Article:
The post–New Year holidays in Russia have brought less joy or happy expectations than usual to the country’s elites, the urban middle classes and even to Russia’s millions of labor migrants. Over the past 15 years, all these groups shared in the country’s prosperity, which had grown steadily since President Boris Yeltsin resigned and made Vladimir Putin his successor. The crisis of 2008–2009 delivered only a short interruption to this increase in incomes and fortunes, though the mass protests in 2012 revealed growing discontent among liberal-minded “creative classes” in Moscow. The year 2014, on the other hand, began with optimistic anticipations of success focused on the Sochi Winter Olympics. The Games were, indeed, spectacular; but the serious escalation of the Ukraine crisis immediately after the Olympics’ Closing Ceremonies swiftly and profoundly altered Russia’s trajectory. Moscow’s aggressive actions against its western neighbor brought Russia into a sharp confrontation with the West, which has evolved into the current economic disaster (Kommersant, December 26, 2014).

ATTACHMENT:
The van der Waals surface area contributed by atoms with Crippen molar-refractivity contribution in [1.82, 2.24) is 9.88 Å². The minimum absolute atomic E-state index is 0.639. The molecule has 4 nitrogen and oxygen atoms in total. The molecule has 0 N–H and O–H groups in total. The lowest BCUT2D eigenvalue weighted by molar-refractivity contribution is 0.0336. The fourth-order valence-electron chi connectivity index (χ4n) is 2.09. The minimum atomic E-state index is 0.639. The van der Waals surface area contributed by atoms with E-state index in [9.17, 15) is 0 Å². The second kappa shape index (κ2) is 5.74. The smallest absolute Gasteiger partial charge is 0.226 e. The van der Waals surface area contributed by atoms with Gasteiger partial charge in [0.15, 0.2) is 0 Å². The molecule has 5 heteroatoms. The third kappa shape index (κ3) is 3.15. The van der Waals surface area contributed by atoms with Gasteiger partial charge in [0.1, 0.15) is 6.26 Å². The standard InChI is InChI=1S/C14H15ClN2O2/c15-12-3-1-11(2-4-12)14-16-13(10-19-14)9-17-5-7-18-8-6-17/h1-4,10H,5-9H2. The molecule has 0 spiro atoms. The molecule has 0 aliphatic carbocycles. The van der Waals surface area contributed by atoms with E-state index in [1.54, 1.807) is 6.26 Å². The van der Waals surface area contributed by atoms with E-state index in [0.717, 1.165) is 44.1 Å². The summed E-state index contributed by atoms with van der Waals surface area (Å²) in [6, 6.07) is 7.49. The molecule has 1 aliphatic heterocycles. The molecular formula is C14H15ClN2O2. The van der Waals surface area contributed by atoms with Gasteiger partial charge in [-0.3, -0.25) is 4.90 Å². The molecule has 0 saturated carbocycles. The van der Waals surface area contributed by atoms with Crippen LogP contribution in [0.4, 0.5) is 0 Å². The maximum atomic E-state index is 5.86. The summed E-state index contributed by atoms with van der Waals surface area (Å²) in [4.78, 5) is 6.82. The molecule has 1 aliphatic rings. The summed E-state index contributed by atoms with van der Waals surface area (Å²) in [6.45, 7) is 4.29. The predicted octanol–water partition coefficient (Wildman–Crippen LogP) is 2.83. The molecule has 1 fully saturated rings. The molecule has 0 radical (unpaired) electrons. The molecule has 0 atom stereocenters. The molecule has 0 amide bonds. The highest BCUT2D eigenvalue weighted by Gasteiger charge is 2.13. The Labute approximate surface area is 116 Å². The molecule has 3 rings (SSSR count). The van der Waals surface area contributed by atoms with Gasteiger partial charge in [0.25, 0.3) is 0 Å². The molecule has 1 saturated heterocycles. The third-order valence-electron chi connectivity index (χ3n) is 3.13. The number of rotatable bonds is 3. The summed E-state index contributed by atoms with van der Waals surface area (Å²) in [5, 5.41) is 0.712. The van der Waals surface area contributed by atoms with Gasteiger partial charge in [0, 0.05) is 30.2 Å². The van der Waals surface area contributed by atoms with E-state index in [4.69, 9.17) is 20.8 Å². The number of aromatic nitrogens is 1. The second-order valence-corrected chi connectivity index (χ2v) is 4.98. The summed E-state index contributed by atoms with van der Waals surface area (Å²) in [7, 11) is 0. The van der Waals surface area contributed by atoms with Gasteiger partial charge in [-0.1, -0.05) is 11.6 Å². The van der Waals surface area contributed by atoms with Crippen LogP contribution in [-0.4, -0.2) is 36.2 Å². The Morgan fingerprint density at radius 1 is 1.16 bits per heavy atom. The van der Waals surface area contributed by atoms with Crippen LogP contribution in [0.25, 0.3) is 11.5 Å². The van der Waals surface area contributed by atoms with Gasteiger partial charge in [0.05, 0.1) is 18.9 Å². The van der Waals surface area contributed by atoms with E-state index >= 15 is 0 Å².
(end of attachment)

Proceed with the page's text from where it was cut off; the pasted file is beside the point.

The rest of the article is in Eurasia Daily Monitor, January 5 2015.